When leaders are used to having their teams close at hand, resisting the urge to check in on them can be difficult, but it’s important to understand that, for the worker, checking in soon begins to feel like checking up.
Riphyak says that building trust depends on promoting an environment without constant supervision or micromanagement: one where employees feel valued and relied upon, rather than scrutinised. Ultimately, this will result in better performance from individuals and more time for managers to focus on strategic tasks. It’s a win-win.
Don’t just manage – mentor
Riphyak explains that, as well as being a manager, anyone with a team to lead should focus on developing their mentoring skills.
Regular meetings, either virtually or in real life, are important to help troubleshoot and resolve problems. If possible, leaders could consider meeting team members at a local flexible workspace for an afternoon of coworking every few weeks. This way, they benefit from the reduced commute associated with remote working, but also get precious 1:1 face time.
Learning to listen well and understanding team members’ aspirations can also be key to keeping them motivated, says Riphyak. If your employees believe you want to help them achieve their career goals, they’re more likely to buy into broader workplace culture.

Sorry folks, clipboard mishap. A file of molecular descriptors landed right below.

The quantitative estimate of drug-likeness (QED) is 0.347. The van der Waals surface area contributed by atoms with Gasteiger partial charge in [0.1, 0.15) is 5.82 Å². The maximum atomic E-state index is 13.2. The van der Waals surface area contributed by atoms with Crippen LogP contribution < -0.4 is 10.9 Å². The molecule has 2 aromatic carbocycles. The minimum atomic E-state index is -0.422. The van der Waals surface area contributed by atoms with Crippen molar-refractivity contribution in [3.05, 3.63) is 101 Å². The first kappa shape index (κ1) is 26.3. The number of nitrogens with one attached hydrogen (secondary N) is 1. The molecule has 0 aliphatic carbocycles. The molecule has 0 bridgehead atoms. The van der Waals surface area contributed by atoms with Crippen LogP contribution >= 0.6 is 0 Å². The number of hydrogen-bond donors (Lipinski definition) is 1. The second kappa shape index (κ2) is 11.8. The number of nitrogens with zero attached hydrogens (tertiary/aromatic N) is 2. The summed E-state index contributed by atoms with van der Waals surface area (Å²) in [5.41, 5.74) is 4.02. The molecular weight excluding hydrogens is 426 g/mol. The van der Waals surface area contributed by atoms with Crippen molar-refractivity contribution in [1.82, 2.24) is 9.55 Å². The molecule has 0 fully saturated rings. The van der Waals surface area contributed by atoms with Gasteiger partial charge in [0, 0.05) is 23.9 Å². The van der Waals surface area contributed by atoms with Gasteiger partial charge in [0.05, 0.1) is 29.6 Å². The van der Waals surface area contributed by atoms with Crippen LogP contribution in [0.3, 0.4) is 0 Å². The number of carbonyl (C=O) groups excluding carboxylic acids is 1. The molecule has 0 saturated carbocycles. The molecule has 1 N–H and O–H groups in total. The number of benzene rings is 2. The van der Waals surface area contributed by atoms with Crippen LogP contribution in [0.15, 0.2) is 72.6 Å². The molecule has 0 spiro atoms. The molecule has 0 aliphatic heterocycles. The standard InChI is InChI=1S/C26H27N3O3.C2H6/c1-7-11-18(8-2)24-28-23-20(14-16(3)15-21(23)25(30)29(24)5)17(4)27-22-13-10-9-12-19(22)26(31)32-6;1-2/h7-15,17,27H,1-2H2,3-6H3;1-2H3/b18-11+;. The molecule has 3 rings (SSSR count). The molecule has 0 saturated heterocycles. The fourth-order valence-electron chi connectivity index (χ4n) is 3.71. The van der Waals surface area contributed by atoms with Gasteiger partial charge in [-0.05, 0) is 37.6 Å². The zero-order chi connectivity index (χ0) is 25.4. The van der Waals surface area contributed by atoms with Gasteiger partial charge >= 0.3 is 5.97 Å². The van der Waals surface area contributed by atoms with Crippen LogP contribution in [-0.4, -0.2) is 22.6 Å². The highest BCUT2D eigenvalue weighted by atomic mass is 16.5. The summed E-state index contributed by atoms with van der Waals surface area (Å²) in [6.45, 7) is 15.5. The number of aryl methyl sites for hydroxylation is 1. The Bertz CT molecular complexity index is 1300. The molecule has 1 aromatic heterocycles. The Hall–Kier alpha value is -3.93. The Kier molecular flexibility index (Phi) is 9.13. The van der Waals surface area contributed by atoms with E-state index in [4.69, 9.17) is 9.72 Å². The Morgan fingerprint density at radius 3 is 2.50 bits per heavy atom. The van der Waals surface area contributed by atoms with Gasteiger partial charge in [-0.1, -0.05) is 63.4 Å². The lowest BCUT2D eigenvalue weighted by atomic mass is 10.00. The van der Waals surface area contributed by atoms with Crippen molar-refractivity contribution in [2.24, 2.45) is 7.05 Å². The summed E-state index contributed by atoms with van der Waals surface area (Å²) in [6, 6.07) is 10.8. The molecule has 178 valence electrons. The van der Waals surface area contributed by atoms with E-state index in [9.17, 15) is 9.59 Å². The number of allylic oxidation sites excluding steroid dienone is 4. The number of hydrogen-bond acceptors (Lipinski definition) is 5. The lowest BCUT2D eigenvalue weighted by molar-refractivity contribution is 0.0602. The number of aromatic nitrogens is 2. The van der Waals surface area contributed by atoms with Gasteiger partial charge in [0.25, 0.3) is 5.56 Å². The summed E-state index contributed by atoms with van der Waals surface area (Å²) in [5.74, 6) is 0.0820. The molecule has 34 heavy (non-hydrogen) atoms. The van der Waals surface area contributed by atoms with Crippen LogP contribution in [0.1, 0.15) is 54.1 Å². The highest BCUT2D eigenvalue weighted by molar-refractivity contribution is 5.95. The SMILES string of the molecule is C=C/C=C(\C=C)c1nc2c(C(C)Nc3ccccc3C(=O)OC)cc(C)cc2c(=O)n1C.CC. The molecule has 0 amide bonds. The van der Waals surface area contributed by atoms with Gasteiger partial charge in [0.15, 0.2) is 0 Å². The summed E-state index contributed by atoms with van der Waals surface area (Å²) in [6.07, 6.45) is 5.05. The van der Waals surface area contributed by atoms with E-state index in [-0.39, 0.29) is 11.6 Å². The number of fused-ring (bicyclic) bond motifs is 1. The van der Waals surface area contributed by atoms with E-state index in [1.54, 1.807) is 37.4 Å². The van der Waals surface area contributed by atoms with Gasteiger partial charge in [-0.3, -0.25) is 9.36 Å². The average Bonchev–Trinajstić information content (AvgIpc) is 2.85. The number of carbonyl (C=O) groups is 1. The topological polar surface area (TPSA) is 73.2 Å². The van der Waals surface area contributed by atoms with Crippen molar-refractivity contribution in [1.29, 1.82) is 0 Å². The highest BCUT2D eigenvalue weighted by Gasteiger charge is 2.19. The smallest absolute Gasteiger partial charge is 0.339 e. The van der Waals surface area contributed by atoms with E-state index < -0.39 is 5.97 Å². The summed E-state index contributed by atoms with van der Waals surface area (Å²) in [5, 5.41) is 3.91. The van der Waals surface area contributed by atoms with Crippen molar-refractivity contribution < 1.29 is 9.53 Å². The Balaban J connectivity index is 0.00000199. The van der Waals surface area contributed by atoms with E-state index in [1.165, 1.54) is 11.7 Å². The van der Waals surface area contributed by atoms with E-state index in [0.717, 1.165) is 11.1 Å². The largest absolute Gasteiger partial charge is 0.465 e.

Make meaningful (professional) connections
The feeling of being part of a team – or of belonging to a company with a clear purpose – is as important for supporting and protecting culture as it is for staff wellbeing. So how can companies be sure to build a culture that everyone feels part of, no matter where they are based?
During periods of lockdown, many companies tried to boost team morale through virtual pub quizzes and drinks. However, Riphyak warns leaders against trying to force social events on staff as a means of forging connections.
While it’s nice if people get along, he says, you don’t have to be friends with your colleagues in order to live a shared set of values. He explains: “We want our colleagues to be professional, we want them to be honest, we want them to help us to trust them, and so on. It’s not really necessary to do anything beyond work. It is enough to be a good professional colleague.”